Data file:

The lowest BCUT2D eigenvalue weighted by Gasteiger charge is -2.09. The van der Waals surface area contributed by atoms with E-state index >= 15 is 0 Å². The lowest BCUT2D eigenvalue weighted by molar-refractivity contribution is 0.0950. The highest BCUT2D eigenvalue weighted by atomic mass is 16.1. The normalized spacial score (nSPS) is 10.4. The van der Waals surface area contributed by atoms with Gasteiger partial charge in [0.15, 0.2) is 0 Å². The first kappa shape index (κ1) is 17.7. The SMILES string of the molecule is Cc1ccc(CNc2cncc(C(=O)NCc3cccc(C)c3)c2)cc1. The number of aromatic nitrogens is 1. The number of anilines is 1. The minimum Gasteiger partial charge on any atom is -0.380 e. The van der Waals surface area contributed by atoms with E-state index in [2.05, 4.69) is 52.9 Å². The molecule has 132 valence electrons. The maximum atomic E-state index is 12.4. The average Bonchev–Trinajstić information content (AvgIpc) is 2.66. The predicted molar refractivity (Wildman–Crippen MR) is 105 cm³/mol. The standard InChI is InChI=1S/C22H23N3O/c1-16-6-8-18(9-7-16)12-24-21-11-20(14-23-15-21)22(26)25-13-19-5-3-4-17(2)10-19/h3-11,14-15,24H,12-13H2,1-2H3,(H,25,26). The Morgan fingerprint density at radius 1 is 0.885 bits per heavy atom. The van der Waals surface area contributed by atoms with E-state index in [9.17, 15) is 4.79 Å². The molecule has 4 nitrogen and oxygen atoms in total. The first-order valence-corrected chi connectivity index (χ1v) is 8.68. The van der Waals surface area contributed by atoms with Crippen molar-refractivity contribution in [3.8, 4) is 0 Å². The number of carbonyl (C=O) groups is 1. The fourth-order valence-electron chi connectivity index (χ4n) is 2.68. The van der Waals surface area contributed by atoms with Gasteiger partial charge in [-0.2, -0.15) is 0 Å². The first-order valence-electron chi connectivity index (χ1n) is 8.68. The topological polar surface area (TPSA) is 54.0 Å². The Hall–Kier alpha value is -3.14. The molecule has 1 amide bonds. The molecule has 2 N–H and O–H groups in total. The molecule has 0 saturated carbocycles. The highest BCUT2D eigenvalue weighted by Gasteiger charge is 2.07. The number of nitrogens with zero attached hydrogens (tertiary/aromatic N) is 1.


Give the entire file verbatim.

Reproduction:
The lowest BCUT2D eigenvalue weighted by Gasteiger charge is -2.09. The van der Waals surface area contributed by atoms with E-state index >= 15 is 0 Å². The lowest BCUT2D eigenvalue weighted by molar-refractivity contribution is 0.0950. The highest BCUT2D eigenvalue weighted by atomic mass is 16.1. The normalized spacial score (nSPS) is 10.4. The van der Waals surface area contributed by atoms with Gasteiger partial charge in [0.15, 0.2) is 0 Å². The first kappa shape index (κ1) is 17.7. The SMILES string of the molecule is Cc1ccc(CNc2cncc(C(=O)NCc3cccc(C)c3)c2)cc1. The number of aromatic nitrogens is 1. The number of anilines is 1. The minimum Gasteiger partial charge on any atom is -0.380 e. The van der Waals surface area contributed by atoms with E-state index in [2.05, 4.69) is 52.9 Å². The molecule has 132 valence electrons. The maximum atomic E-state index is 12.4. The average Bonchev–Trinajstić information content (AvgIpc) is 2.66. The predicted molar refractivity (Wildman–Crippen MR) is 105 cm³/mol. The standard InChI is InChI=1S/C22H23N3O/c1-16-6-8-18(9-7-16)12-24-21-11-20(14-23-15-21)22(26)25-13-19-5-3-4-17(2)10-19/h3-11,14-15,24H,12-13H2,1-2H3,(H,25,26). The Morgan fingerprint density at radius 1 is 0.885 bits per heavy atom. The van der Waals surface area contributed by atoms with E-state index in [9.17, 15) is 4.79 Å². The molecule has 4 nitrogen and oxygen atoms in total. The first-order valence-corrected chi connectivity index (χ1v) is 8.68. The van der Waals surface area contributed by atoms with Crippen molar-refractivity contribution in [3.8, 4) is 0 Å². The number of carbonyl (C=O) groups is 1. The fourth-order valence-electron chi connectivity index (χ4n) is 2.68. The van der Waals surface area contributed by atoms with Gasteiger partial charge in [-0.2, -0.15) is 0 Å². The first-order valence-electron chi connectivity index (χ1n) is 8.68. The topological polar surface area (TPSA) is 54.0 Å². The Hall–Kier alpha value is -3.14. The molecule has 1 amide bonds. The molecule has 2 N–H and O–H groups in total. The molecule has 0 saturated carbocycles. The highest BCUT2D eigenvalue weighted by Gasteiger charge is 2.07. The number of nitrogens with zero attached hydrogens (tertiary/aromatic N) is 1.